Opinion: public servants will devise ways to work around the rules — often with no evil intent at all

By Adam Graycar

September 1, 2020


Friday’s report in The Mandarin (28 August 2020) of ICAC’s findings of a NSW bureaucrat approving invoices from his own company raises at least two key issues about private businesses of public servants. First, should public servants own or have a beneficial interest in companies. Second, how should actual or potential conflicts of interest be communicated.

This report on Friday followed another report in the Mandarin at the end of May 2020 in which a Victorian bureaucrat provide business opportunities to a company he owned which provided almost $14 million in contracted staffing resources.

When questionable behaviour is under the spotlight there are usually two types of responses. The first is “I didn’t break any rules”. This is a common retort from politicians. The second is “I didn’t know that what I was doing was not permitted”. This is more likely the bureaucrat’s response. In this case the individual concerned seemed not to have known about conflict of interest, not to have known that approving payments to his own company was against the rules, nor to have known that once he had seen the quotes for a job from other bidders his company submitting a lower quote was not correct.

As I have often argued, we don’t need more rules, we need more integrity.

In this case the ICAC has referred the matter to the Director of Public Prosecutions (DPP). Is this a case of public corruption, or is it fraud, or a mixture of the two.

Supposing the person was in a private business and owned a company to which he steered contracts, and had that company issued inflated invoices and invoices for work that was not done as described, that would be seen clearly as a fraud case rather than as a corruption case.

In the ICAC case several features stand out. Public money was involved, and public wellbeing was involved. (The issues revolved around maintenance of social housing, a situation where demand greatly exceeds supply). The individual misused information for personal gain. The individual was involved in self-dealing — a jargonistic way of saying issuing contracts to a company owned by himself or a family member.

The individual sought approval for private employment, and this was not granted. It seems he continued as if it had been granted. The individual authorised payments that were greater than his delegation. He claims not to have known what his authorising limit was, and was not aware that there were limits to his approval authority.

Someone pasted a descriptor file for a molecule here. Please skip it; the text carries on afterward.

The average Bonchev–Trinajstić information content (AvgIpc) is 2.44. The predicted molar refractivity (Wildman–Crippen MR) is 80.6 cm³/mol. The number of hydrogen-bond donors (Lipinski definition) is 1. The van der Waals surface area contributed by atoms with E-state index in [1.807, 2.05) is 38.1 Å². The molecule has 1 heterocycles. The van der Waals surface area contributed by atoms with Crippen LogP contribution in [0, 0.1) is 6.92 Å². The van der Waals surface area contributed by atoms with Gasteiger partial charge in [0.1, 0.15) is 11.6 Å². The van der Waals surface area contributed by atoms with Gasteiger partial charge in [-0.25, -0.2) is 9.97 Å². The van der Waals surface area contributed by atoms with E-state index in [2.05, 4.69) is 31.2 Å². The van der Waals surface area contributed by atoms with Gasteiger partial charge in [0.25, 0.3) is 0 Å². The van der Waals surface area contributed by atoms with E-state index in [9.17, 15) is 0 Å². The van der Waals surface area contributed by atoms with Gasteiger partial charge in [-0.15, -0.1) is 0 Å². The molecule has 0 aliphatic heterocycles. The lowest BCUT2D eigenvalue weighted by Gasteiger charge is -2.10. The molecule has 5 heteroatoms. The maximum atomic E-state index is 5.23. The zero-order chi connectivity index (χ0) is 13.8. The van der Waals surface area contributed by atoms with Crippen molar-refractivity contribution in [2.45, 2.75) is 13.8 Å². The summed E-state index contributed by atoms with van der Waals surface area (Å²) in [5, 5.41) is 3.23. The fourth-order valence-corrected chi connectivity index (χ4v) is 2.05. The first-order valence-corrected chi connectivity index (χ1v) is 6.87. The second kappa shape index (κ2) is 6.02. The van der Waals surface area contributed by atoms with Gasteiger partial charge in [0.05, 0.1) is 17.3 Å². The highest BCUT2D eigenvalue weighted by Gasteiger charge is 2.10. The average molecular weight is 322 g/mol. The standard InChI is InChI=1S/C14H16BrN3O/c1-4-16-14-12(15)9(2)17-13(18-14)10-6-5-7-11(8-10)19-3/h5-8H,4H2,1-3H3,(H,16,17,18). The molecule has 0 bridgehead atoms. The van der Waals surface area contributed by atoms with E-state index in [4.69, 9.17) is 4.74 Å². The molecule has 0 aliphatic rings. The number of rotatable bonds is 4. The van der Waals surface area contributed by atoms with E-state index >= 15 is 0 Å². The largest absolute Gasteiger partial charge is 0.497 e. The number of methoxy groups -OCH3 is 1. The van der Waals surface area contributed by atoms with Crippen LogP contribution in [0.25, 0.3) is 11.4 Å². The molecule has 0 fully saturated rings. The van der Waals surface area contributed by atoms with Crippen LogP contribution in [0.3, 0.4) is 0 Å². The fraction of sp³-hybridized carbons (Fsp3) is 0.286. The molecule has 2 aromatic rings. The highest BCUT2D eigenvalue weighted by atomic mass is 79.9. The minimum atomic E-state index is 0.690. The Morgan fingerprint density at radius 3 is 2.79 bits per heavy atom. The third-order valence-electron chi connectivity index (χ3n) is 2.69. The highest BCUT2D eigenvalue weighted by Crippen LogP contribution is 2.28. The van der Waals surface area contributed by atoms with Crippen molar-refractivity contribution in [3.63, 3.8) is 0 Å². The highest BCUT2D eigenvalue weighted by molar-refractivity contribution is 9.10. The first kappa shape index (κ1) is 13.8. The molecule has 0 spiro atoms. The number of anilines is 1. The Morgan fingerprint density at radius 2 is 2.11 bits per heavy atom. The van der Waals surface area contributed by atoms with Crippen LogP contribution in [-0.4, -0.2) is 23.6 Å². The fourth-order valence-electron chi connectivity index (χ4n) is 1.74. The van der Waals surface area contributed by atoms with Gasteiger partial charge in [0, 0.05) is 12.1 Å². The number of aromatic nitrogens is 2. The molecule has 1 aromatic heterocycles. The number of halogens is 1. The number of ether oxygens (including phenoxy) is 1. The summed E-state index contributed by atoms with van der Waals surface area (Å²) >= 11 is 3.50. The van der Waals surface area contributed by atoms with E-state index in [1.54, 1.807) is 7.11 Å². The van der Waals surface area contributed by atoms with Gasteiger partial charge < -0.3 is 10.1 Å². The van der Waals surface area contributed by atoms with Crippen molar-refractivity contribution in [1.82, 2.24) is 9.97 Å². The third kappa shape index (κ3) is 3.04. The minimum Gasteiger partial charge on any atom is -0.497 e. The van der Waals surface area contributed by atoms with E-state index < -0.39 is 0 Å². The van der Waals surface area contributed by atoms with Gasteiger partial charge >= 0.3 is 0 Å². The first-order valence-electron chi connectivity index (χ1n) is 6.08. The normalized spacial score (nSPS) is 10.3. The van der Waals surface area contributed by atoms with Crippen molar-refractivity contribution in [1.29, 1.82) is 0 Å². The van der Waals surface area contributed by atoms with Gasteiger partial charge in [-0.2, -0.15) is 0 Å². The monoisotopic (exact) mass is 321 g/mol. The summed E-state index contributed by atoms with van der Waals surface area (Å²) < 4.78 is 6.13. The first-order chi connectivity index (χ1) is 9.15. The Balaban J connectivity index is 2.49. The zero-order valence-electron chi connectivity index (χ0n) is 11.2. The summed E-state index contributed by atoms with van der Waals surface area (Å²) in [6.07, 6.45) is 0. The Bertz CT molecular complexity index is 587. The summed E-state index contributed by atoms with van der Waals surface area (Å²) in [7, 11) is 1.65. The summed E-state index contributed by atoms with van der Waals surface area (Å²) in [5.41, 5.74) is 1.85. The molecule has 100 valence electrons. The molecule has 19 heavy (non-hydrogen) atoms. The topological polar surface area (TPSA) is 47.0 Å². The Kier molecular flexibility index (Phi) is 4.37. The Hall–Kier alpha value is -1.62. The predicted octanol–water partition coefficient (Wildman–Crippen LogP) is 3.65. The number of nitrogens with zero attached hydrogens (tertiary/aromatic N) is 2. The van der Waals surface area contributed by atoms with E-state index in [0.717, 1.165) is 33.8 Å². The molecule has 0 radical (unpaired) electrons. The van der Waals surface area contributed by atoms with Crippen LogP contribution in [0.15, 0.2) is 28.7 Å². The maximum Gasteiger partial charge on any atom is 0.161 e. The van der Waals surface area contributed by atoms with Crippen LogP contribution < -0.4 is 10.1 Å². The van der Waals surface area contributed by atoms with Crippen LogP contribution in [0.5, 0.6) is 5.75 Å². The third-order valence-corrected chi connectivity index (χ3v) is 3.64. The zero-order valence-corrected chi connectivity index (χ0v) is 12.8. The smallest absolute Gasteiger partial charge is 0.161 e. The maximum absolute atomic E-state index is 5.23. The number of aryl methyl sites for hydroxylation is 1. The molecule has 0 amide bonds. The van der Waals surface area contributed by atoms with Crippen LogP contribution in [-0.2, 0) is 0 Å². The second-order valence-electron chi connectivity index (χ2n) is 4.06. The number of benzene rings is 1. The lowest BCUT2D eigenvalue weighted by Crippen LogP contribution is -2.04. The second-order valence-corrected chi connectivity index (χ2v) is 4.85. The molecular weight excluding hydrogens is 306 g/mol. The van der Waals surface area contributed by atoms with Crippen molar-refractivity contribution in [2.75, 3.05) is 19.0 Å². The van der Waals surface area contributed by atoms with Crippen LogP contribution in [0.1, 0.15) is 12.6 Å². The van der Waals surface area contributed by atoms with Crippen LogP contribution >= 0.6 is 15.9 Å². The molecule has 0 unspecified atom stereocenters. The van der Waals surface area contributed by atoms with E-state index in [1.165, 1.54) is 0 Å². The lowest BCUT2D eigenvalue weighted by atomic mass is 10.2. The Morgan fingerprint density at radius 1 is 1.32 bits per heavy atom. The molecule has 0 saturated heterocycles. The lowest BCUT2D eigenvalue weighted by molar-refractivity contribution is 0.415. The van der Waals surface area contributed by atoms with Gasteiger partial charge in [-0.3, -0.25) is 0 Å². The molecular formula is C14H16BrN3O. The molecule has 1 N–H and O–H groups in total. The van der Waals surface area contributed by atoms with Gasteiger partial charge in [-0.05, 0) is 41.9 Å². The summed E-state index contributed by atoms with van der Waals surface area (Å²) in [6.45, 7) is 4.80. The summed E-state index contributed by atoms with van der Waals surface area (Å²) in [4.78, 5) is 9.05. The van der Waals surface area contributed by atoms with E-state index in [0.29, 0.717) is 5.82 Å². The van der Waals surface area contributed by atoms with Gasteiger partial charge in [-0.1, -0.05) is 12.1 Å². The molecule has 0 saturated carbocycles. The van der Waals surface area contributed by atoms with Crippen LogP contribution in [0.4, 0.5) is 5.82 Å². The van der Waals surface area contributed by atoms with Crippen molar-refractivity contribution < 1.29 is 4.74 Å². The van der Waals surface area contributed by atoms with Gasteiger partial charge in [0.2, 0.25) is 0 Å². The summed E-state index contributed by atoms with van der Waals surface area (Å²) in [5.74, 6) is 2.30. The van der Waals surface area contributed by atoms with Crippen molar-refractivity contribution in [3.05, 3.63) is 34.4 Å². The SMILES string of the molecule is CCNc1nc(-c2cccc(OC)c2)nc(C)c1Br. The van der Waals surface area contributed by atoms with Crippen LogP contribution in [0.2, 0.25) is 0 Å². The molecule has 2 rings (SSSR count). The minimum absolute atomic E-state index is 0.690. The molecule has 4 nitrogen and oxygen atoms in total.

From the ICAC report there were both integrity breaches on behalf of the individual and departmental breaches in allowing payments to be made that exceeded delegations.

Conflict of interest is understood by most public servants, but not be all. And there is often a shade of grey. A conflict of interest arises when your private interests interfere with your duty to put the public interest first. And these private interests could include those of your family, friends or associates. Public trust is fundamental to public office and when there is a conflict, trust breaks down. Public officials should not benefit from their office — their salary is their reward.

Most public servants behave ethically and cases like these are outliers. But they do occur from time to time. The more rules we have, the more restrictive things become and the more people devise ways to work around the rules, often with no evil intent at all. To work on the assumption that all are potential criminals is counterproductive and will hit morale at a time when we want innovation and new ideas.

The answer for an individual is not to ask whether the I have broken any rules, or whether I did not know about the rules, but rather, was the behaviour acceptable? Is it the right thing to do? Would anybody have a different view? The foundations on which all of this should be built is organisational culture and transparency. It sounds very simple. Seminars that explore whether one should accept a bottle of wine as a gift usually bore people and do not change people’s behaviour. Every organisation will, at some time, encounter somebody on the make, and the structures and processes of the agency will need to be robust and informative. This is the essence of good public administration.

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